By Justin Worland
June 3, 2016

A crude oil train caught fire in Oregon on Friday after derailing near the Columbia River in the town of Mosier.

Local schools were evacuated and photos from the scene showed plume of smoke rising above the trees. A total of eight cars of the Union Pacific train filled with fuel had derailed and only had caught fire, a Oregon Department of Forestry spokesperson told KATU News. State officials said a portion of the interstate highway had been closed.

Energy companies have come to rely on the country’s railroad network to transport crude oil in response to the fracking boom of the last decade. The oil exploration method allows oil engineers to dig up oil in locations that would have been unthinkable just years ago, and oil trains are the most efficient way to get natural resources from the field to the refinery.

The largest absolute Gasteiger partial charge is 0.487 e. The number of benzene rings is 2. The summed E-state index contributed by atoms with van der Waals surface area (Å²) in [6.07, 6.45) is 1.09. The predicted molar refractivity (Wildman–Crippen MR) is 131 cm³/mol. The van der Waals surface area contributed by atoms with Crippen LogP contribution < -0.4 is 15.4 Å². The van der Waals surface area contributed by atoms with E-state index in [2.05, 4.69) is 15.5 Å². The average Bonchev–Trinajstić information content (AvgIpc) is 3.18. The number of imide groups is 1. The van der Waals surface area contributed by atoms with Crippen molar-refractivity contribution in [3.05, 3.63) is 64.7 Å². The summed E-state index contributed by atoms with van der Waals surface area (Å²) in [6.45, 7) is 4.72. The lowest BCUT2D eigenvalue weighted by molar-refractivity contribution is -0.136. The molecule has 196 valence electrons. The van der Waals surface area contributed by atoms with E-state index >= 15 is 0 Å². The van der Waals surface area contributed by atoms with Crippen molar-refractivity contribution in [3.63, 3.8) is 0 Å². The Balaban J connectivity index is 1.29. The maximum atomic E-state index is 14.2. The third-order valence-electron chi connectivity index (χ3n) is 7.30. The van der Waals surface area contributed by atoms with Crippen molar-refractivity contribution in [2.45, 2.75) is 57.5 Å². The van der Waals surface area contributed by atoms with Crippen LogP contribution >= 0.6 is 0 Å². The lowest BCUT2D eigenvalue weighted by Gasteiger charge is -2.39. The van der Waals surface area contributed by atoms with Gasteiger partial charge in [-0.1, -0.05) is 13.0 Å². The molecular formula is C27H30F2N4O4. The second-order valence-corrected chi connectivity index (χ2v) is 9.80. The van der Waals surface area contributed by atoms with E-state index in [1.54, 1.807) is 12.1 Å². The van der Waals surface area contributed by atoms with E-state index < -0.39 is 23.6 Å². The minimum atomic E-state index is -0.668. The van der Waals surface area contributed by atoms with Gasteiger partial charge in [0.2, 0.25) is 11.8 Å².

Activists say these trains pose a risk to the millions who live along the tracks where crude oil trains travel. Train tracks and tanker cars weren’t built to accommodate trains carrying loads of heavy crude oil, making the trains more likely to derail. The deadliest incident killed 47 people in the town of Lac-Mégantic, Quebec in 2013.

Courtesy od Stephanie Bowman

“History has repeatedly shown just how deadly and dangerous oil train crashes can be,” Sierra Club campaigner Lena Moffitt said Friday. “Simply put, transporting oil by rail—or by any method—is a disaster waiting to happen.”

Union Pacific did not immediately return a request for comment.

Write to Justin Worland at justin.worland@time.com.

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